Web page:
There are a lot of steps that need to be taken. I'll make a simple list of what I think needs to be done:

    1) Stop making schools do what they shouldn't be doing. Public schools in the US often provide social workers, psychological counseling, litigation expertise, and many, many more social services that they are forced to use their funding to provide because the federal government does not. This ties their hands in many ways. America is the only country in the world who expects its public schools to do so much with so little, and when the funding is being taken out of the actual learning and into non-classroom staff, it makes the classroom suffer. This is one reason the school system is expensive when compared to other countries.

    Sort of a continuation; work to eliminate the problems that poverty causes with education. I.e., eliminating poverty, making schools more inviting and accommodating to poorer students, etc.

    2) Abolish the unequal funding via property tax.

    3) Abolish No Child Left Behind.

    4) Start working on the achievement gap in early grades. Most all of the education reform in recent years has affected middle school, high school, and college. Problems in education start way before that. We need to address the problems that occur right when kids start school.

    5) Improve teacher training and reputation. America is notorious for having some of the least trained, least paid, least appreciated, and lowest educated (in terms of college GPA, degrees, etc.) teachers in the developed world. Teachers need longer professional training, a more selective profession, and more assistance in paying for the education they need to have to know how to teach in school. Teachers can earn more money at more prestigious jobs very easily, this needs to be fixed. Heck, in South Korea, teachers make equal or even less than teachers in the US, but they are much more respected and the profession is treated as highly sought after. In the US, they are paid poorly, and treated poorly. That will never attract top-tier talent. Teaching as a profession right now is also unfair to new teachers - who are routinely thrown into the toughest classrooms because of the lack of desire from others, and to test them. This makes young, new teachers hard to come by, as the retention rate is poor (rock out with your cock out all you NT teachers. Well, not in class).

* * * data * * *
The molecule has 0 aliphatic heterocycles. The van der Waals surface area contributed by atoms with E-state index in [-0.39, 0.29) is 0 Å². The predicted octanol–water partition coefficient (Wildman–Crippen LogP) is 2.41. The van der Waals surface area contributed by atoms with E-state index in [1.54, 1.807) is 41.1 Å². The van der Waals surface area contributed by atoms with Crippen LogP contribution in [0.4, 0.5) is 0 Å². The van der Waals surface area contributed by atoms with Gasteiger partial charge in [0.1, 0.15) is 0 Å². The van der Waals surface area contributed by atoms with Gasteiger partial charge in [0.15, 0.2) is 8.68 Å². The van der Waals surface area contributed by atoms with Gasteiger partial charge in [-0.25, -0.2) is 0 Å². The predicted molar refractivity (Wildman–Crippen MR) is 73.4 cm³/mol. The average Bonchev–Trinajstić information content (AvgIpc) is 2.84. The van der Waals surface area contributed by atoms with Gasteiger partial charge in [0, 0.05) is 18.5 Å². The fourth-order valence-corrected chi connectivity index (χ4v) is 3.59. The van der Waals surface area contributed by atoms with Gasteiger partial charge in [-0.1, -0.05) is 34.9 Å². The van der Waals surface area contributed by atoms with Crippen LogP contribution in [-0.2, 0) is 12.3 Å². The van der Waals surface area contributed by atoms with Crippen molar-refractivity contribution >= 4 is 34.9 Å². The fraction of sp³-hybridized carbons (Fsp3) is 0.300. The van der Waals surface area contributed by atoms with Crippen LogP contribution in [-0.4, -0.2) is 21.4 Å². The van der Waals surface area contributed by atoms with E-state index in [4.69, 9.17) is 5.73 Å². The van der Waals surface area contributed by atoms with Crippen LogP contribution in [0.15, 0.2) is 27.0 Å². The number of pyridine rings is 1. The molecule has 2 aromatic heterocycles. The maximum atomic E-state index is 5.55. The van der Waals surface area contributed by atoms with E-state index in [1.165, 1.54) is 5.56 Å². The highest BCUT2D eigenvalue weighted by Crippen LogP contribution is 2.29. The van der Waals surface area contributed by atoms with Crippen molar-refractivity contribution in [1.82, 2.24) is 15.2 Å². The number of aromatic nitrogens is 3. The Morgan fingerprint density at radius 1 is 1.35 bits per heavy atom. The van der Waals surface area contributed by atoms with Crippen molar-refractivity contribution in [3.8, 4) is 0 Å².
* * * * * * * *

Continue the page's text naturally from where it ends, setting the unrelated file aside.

6) Work to gradually shorten summer vacation drastically, with constant reviews of the effects, understanding that removing summer vacation is a definite possibility. Stop the reduction at any signs of trouble.

    7) Strict federal oversight regarding funding equality, special ed teaching access, AP course access, and other areas that can be assessed outside of standardized tests. Having the government's primary source of power being tied to test scores is beyond ridiculous.

    As Plankton pointed out, the Finnish system is really the class of the world right now. They get better bang for their buck and much better results. They have equated the existence of poverty and broken families with successful education, and worked to make sure that every child gets a good education.

    Sadly, the political discourse in America is blaming the educational system shortcomings on things with essentially no effect. Things like unions, school prayer, and other small issues. It's a problem. We need to be addressing the social issues that cause educational mishaps, as well as ensuring quality education equally for all students.